Mass media

See also: Mainstream | Journalism | Communication

AKA: the press, the media

Mass media includes television, radio and newspapers to keep informed and gain knowledge about the world in which they live. Mass media increasingly includes the Internet and other new media platforms, although previously they were excluded or nonexistant. Mass media refers to the mainstream press. It does not refer to the less popular, alternative, independent outlets which act as news sources.

Unfortunately, fairness and equity does not really exist in today’s news broadcasts as a great many conflicts of interest now exist. The broader social imperatives and ethical considerations are forgotten as market culture thrives.

For instance, TV networks that will benefit from the new FCC rules on media ownership have been keeping their viewers in the dark about the changes. And the popular cable news channel CNN is owned and operated by AOL/Time Warner, a very large media company with a very wide variety of interests. CNN is very profitable to its parent company and is often accused of bias.

Corporate journalism is a large global industry with many loyal viewers. Because these corporations can fund excoursions into dangerous areas and offer better pay and technology for journalists, it consistantly beats out listener-supported media such as NPR and Pacifica.

Some trust that big business can be a reliable source of important information. The media routinely focuses public attention on a limited set of topics, particularly those that may be identified as more entertaining than informative or political sensitive.

The longer the mass media is unwilling to truthfully discuss issues of great social magnitude with proper informed debate, the worse problems become. An excellent example of the lack of real debate occurs when the medoa discuss file sharing and piracy. A measured analysis of mass media communication reveals there are many issues regarding democracy, revealing the platform is a poor source of integral information.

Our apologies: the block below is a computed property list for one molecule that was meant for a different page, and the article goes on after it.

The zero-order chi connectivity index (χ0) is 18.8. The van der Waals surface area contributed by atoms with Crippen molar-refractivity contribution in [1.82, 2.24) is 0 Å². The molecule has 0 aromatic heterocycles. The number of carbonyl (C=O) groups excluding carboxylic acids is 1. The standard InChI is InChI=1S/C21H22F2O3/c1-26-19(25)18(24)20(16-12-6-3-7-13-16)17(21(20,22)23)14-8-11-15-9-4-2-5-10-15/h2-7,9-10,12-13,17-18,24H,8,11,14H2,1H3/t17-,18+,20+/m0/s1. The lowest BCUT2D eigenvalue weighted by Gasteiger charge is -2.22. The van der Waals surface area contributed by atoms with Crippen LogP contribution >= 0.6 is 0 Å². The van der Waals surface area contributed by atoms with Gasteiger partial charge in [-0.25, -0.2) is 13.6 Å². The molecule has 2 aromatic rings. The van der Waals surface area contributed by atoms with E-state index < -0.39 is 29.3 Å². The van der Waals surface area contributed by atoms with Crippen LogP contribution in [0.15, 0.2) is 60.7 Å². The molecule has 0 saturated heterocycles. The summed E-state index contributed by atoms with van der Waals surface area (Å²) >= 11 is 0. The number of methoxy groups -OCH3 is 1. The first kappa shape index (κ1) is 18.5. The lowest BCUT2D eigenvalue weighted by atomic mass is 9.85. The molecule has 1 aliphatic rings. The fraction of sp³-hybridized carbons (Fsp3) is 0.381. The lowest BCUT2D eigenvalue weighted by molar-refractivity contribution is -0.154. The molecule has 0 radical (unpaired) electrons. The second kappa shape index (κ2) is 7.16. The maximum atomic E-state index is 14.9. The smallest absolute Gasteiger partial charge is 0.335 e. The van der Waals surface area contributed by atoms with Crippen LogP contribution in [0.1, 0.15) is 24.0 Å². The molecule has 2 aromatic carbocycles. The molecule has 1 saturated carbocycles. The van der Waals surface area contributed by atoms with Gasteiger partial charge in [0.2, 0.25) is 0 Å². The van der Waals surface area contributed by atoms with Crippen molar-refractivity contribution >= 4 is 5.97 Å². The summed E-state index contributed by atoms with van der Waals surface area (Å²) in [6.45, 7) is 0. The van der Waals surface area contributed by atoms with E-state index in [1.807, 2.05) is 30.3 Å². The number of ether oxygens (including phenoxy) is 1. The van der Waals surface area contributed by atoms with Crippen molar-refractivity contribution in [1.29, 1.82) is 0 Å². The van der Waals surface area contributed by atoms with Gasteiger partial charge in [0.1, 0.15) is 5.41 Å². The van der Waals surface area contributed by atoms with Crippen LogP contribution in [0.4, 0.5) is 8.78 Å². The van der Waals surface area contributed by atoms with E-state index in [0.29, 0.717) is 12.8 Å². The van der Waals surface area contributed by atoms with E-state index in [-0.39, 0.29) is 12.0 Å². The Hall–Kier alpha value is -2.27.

Ongoing Problems

  • Is not an independent of politics but a part of it, that flourishes under a system of copyright
  • Editors and publishers act together because they share the same goals – to generate profit for the proprietor.
  • Monopolies and the increasing concentration of the corporate media into fewer companies
  • People working for large corporations within the journalism industry have a fiduciary duty to nurse the stockmarket for the benefit of their shareholders
  • Public relations experts abuse the mass media. Discussion is dominated by spin-doctors and media cronies playing with public opinion and people’s perception of current affairs. There is repeated exageration, under-estimation and obscuration of important information.
  • Evaluation of historical accounts are highly selective, selective reporting of facts and selective interviewing and selective association between events and people. The cutting off or stopping short of legitimate avenues of inquiry, which then become continously “off-limits” is to be replaced by personal dramatic stories, particularly drawn out pointless observations from murder trials in a court room, for example.
  • Extremism, propaganda and offensive material go un-moderated.
  • Is often American-Centric and lavishes in socially engineered inferences, at the exclusion of minorities interests and preferences.

Related Topics


  • Newspaper Index – Journalist edited index of the most important newspapers in every country.
  • – Media watch-dog group encouraging fairness and accuracy in reporting.
  • Who owns what? – A list of big US companies and holdings.

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